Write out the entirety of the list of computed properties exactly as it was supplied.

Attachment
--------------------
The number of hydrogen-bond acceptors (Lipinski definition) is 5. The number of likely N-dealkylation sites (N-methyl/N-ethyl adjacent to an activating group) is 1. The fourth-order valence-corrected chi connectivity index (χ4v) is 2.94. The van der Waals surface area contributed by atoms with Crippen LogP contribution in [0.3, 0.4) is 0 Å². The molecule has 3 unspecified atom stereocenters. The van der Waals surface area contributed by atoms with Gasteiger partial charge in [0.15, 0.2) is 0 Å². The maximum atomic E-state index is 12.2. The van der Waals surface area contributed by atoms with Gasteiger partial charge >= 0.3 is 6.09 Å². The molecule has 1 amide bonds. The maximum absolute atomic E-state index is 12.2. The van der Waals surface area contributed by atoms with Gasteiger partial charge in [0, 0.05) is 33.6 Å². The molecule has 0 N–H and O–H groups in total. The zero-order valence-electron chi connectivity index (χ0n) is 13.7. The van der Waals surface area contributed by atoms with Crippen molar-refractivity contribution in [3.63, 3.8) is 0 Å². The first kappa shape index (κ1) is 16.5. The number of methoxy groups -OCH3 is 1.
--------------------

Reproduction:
The number of hydrogen-bond acceptors (Lipinski definition) is 5. The number of likely N-dealkylation sites (N-methyl/N-ethyl adjacent to an activating group) is 1. The fourth-order valence-corrected chi connectivity index (χ4v) is 2.94. The van der Waals surface area contributed by atoms with Crippen LogP contribution in [0.3, 0.4) is 0 Å². The molecule has 3 unspecified atom stereocenters. The van der Waals surface area contributed by atoms with Gasteiger partial charge in [0.15, 0.2) is 0 Å². The maximum atomic E-state index is 12.2. The van der Waals surface area contributed by atoms with Gasteiger partial charge >= 0.3 is 6.09 Å². The molecule has 1 amide bonds. The maximum absolute atomic E-state index is 12.2. The van der Waals surface area contributed by atoms with Gasteiger partial charge in [0, 0.05) is 33.6 Å². The molecule has 0 N–H and O–H groups in total. The zero-order valence-electron chi connectivity index (χ0n) is 13.7. The van der Waals surface area contributed by atoms with Crippen molar-refractivity contribution in [3.63, 3.8) is 0 Å². The first kappa shape index (κ1) is 16.5. The number of methoxy groups -OCH3 is 1.